On 5/25/2022 at 1:37 PM, JTernup said:

These are all so great! Loving the entire series. My only complaint would be that you've used state outlines on several states but they all look nice on their own.

 

I know the idea of this isn't to compliment current plates but these look EXCELLENT together. I think a place like Nevada could really benefit from having two primary plates that touch on the various identities of the state. Others that come to mind would be Illinois having a Chicago style plate and a farming/ag plate. 

 

I love this idea for Wisconsin too.

 

Wisconsin people hate when I point it out, but Wisconsin and Illinois are basically the same state. Big city on Lake Michigan. A few university towns. Prarie/farmland/northwoods everywhere else.

 

And everyone loves Mars Cheese Castle.

 

Regarding the state outlines on designs, I do try to restrain myself from going overboard with those designs (even though I will have at least another one coming up). Some states are wide enough to be easy license plates (Kansas and Nebraska, for example), and many states already have state outlines at some point in their license plate history. I'm personally also a huge fan of using state shapes as dividers, so there's that 😅

 

As for alternate license plates, maybe that's something I can explore later on in the series like I had done for Hawaii! I know Utah definitely does something like that IRL (even though the standard plate tries to touch on all parts of the state)

 

On 5/31/2022 at 12:13 PM, stumpygremlin said:

Not a bad plate. I learned something with the tartan. It was created in association with the state's annual Highland Games in Lincoln (which funnily enough, my in-laws go to every year). The tartan, though, is hard to identify at a distance.

 

As far as the lilac, yeah it's the state flower. However, the city of Rochester specifically has had the Lilac festival for longer than the state has had the flower as the state flower. Rochester is also known as "The Lilac City," and puts that on all of its branding. So the lilac bit feels a bit too hyper-specific to Rochester, which is the fifth-largest city in the state.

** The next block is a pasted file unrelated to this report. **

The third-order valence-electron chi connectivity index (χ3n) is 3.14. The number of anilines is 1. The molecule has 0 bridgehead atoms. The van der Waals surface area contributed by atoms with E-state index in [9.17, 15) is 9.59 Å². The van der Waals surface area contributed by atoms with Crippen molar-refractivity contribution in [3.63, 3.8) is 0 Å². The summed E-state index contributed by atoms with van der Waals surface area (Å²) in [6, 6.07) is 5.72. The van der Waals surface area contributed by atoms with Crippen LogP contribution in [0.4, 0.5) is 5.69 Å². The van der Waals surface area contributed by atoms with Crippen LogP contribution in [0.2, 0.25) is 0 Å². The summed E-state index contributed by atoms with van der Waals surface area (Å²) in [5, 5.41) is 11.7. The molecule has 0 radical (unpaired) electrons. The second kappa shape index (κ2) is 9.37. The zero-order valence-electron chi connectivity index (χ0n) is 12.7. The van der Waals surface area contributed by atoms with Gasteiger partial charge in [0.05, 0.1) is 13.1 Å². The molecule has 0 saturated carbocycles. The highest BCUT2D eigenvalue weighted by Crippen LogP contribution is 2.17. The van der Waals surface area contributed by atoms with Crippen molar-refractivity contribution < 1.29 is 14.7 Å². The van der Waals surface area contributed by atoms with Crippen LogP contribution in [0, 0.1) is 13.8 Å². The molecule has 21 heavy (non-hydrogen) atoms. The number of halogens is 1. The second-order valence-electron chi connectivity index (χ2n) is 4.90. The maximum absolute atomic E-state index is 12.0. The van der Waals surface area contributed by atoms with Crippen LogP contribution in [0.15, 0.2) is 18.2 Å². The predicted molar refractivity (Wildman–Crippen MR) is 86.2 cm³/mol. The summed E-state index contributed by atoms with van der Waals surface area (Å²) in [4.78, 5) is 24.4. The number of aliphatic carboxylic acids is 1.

Concerning the gradient, I like the idea of starting white. Might I recommend going from white to gray to a light blue? You could use the white to represent the White Mountains in the state, gray for the granite, and the blue to represent the Seacoast and the beaches.

 

Overall, not a bad go of it. I've been looking forward to this one, since I live in NH.

 

I'll admit I did have a difficult time making a NH plate without the Old Man of the Mountain, so I really appreciate the feedback from a NH resident!

 

Would you suggest reverting the purple on the plates back to green like it is in real life? I decided to go with purple to distinguish New Hampshire from the other blue plates in New England as well as future-proofing myself for my upcoming Vermont design.

 

You do have a great point about including references to the ocean, though! I was a bit hesitant to include references to the state's tiny shoreline, but I'll include it if you think the NH shoreline is relevant enough to the state as a whole.

 

Thank you so much for all these insights! :)

 

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Back from a quick little vacation for the next state!

 

NEW JERSEY

 

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Despite its unpopularity, I decided to revive the 1979-1993 buff-on-blue license plates for my redesign. A New Jersey-shaped flicker lights up the blue background, as Thomas Edison invented the electric lightbulb in the state in 1879. New Jersey boasts the largest number of oceanside boardwalks in the US, and that is referenced by the wooden planks at the bottom of the plate. The state motto replaces the “Garden State” slogan.

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  • TheGiantsFan changed the title to United Plates of America (33/56 New Jersey)
On 6/2/2022 at 2:41 PM, TheGiantsFan said:

 

Regarding the state outlines on designs, I do try to restrain myself from going overboard with those designs (even though I will have at least another one coming up). Some states are wide enough to be easy license plates (Kansas and Nebraska, for example), and many states already have state outlines at some point in their license plate history. I'm personally also a huge fan of using state shapes as dividers, so there's that 😅

 

As for alternate license plates, maybe that's something I can explore later on in the series like I had done for Hawaii! I know Utah definitely does something like that IRL (even though the standard plate tries to touch on all parts of the state)

 

 

I'll admit I did have a difficult time making a NH plate without the Old Man of the Mountain, so I really appreciate the feedback from a NH resident!